Of course, I'd like to do the Tour, and they have me down on the list that is one of the riders that could be doing it. That doesn't mean I'll be doing it, that means that I'm down which is positive. I honestly believe that is what the last three weeks of the year did for me. Because before they were signing a rider that they thought, 'OK, we can take him to the States and will have a good ride, and that's it.' But then at World's, all of a sudden, Gianetti's on his way back home and I call him up and say, 'Hey, let's make this happen right now.' And he's ready to get back home, but I'm important enough for him to come get me. So that was a big help. Then Lombardy, Milan-Turin and Paris-Tours - all of that did so much for me next year...it got me on the Tour.

Now next year, if I'm not riding so good at the beginning of the year, they know I can ride better. And this team right now, we don't have a leader, as far as I am aware. I mean Beloki left, so I don't know who we have...(except for me!) No, I understand we have guys who can ride good, I'm just joking. But that proven guy, who can win races over there, we don't have anyone. I just hope that that someone is me. And I believe that I can make it happen. It doesn't mean I'm going to do it, but that at this moment talking to you, I believe I can go over there and win races.

At Paris-Tours
Photo ©: Régis Garnier
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I'd really like to do the Giro first, but I'm not on the list to do the Giro. But I talked to Gianetti and said I'd really like to do the Giro first. It's a nice warm-up, less stress, and if I have a good ride there I can make my contract already for the following year. If you ask me which one I'd rather do, of course I'd rather do the Tour, but I have to look at things at a professional level first which means I'd rather go to the Giro. If you are top fifteen at the Tour, then you can be top three at the Giro.

CN: What about racing in the U.S.? They are certainly going to use you a little over here?

CH: Yeah, I'll come back for Georgia. Come back for Philly, and the New York race. Of course who knows, but I'll need time back in the States, and then San Francisco. I'd really love to do the T-Mobile [race] but if I have really good form they'll have me do the Vuelta.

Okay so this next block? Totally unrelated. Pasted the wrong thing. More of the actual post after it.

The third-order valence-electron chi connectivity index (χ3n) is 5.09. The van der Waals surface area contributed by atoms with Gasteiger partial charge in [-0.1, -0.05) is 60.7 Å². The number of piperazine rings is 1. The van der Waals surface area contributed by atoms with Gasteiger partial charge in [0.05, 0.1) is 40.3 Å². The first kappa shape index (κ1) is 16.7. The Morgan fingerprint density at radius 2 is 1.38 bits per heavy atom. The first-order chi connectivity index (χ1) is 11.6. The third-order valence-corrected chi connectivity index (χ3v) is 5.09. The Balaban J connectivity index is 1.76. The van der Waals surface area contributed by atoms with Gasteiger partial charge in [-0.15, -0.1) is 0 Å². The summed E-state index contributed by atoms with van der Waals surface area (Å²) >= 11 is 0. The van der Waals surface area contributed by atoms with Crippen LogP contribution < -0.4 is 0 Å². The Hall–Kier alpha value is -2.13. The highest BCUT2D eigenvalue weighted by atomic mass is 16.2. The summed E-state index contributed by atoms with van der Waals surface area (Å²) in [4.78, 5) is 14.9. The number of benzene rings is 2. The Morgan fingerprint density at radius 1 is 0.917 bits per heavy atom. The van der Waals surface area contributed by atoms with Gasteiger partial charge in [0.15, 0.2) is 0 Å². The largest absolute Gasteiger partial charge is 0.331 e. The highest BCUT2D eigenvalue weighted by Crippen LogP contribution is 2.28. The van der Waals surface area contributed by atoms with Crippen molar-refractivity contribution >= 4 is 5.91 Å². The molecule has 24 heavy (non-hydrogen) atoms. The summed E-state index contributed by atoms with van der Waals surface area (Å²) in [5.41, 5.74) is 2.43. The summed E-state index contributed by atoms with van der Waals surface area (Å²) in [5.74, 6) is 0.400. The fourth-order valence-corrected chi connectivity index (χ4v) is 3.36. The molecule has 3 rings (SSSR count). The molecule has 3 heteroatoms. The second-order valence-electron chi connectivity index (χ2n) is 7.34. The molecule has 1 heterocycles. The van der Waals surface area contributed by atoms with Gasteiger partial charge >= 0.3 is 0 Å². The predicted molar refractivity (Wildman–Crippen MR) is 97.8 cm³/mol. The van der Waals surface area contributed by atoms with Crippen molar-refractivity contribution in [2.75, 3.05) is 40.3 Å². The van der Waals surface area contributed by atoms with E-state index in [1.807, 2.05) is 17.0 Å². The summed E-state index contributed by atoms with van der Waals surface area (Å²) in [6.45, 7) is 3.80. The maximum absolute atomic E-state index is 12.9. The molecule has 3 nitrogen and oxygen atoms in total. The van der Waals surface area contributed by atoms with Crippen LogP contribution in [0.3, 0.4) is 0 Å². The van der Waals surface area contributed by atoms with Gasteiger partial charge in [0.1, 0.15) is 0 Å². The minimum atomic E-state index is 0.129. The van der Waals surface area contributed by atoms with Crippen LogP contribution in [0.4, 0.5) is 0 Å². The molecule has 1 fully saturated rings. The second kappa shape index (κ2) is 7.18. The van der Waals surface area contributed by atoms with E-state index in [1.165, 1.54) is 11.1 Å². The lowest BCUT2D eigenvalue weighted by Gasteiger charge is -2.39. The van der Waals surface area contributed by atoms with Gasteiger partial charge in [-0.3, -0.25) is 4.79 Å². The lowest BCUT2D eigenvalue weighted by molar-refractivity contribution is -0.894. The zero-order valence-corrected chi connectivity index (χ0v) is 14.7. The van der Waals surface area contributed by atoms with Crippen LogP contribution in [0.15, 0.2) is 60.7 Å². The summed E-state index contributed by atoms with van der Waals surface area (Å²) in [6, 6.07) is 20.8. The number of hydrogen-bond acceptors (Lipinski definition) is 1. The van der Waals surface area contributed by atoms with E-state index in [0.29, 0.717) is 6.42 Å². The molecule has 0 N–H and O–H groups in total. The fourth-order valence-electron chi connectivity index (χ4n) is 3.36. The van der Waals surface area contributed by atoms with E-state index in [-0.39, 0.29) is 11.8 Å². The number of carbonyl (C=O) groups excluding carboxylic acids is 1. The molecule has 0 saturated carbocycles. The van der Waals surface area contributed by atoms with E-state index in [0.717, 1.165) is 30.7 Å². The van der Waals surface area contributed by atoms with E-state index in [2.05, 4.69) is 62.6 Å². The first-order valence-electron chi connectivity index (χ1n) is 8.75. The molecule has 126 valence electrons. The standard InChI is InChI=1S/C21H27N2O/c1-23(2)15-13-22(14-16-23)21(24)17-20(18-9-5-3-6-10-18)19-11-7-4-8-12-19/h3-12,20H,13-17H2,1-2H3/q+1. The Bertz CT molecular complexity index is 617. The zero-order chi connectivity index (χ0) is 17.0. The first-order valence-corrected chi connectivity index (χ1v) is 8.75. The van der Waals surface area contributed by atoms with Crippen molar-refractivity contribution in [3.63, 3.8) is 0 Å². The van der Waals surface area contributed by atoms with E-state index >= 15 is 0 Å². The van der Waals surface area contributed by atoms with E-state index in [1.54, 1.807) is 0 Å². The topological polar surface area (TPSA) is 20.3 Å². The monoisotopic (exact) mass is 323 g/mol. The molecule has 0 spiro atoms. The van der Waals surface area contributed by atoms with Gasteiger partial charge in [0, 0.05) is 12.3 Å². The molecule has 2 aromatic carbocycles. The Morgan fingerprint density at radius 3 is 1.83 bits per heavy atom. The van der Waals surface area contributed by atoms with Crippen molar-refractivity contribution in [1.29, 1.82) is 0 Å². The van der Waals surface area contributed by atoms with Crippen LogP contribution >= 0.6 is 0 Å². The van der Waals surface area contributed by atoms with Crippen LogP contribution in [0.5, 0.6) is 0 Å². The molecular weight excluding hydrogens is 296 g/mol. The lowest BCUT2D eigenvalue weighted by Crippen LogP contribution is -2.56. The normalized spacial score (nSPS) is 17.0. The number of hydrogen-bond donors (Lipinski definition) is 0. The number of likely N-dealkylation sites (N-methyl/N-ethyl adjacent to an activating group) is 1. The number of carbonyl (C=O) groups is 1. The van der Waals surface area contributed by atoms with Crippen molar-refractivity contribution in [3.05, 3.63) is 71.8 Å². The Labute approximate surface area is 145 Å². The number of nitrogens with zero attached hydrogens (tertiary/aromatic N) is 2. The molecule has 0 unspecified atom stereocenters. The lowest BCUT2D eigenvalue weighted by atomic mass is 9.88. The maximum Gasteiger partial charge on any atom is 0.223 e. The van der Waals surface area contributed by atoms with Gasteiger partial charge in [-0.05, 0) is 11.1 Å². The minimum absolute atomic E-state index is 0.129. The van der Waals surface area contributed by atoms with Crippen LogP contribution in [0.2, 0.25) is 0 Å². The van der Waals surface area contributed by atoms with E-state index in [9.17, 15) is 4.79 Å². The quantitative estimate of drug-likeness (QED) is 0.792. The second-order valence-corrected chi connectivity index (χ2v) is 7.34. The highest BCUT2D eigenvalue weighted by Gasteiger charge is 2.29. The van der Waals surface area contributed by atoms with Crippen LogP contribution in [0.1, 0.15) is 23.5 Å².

CN: When do you head back over?

CH: I don't know!

CN: OK, when is training camp?

CH: I don't know! I don't even know my whole list of teammates yet. It's funny, because I was looking on your site to see when the winter camp was [laughs]!

But I know who a good portion of my teammates are, and it won't change my philosophy. My philosophy is to go over and rider one-hundred percent. And so who is on the team or who is not on the team doesn't make a difference. It might make a difference if there wasn't this Pro Tour thing going on, because then it might make a difference if you are getting in to the Tour de France or the Giro. But now we are part of the Pro Tour, so it doesn't matter who is on the team. We could hire the whole Webcor guys and it isn't going to make a difference - you're doing all the races. My philosophy is if you ride one-hundred percent you are going to get to do the races you want to do.

CN: What about that new ride of yours? How is the Scott USA treating you?

CH: Oh, that's a nice bike! It's an incredible bike. It's lightweight, an unbelievably stiff. For as light as this thing is it is incredible that it can be so stiff. I was coming off nice bikes, but I got on this think and it's just a beautiful ride. I was really happy about that! I won't have any problems there.

Horner and his teammates
Photo ©: Rob Karman
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CN: Anything to add?

CH: I just had a fantastic year with Webcor, and I enjoyed the whole season - it was really one of the funnest [sic] years I've had. It was so great to win with a team like that. Granted the Webcor guys are all nine-to-fivers, which takes it to another step. But they are racing for fun, and we just had a good time...it was really a blast.

Click here for Part I of our interview with Chris Horner, where he discusses making the transition back to Europe (again), his 2004 season and the Athens Olympics.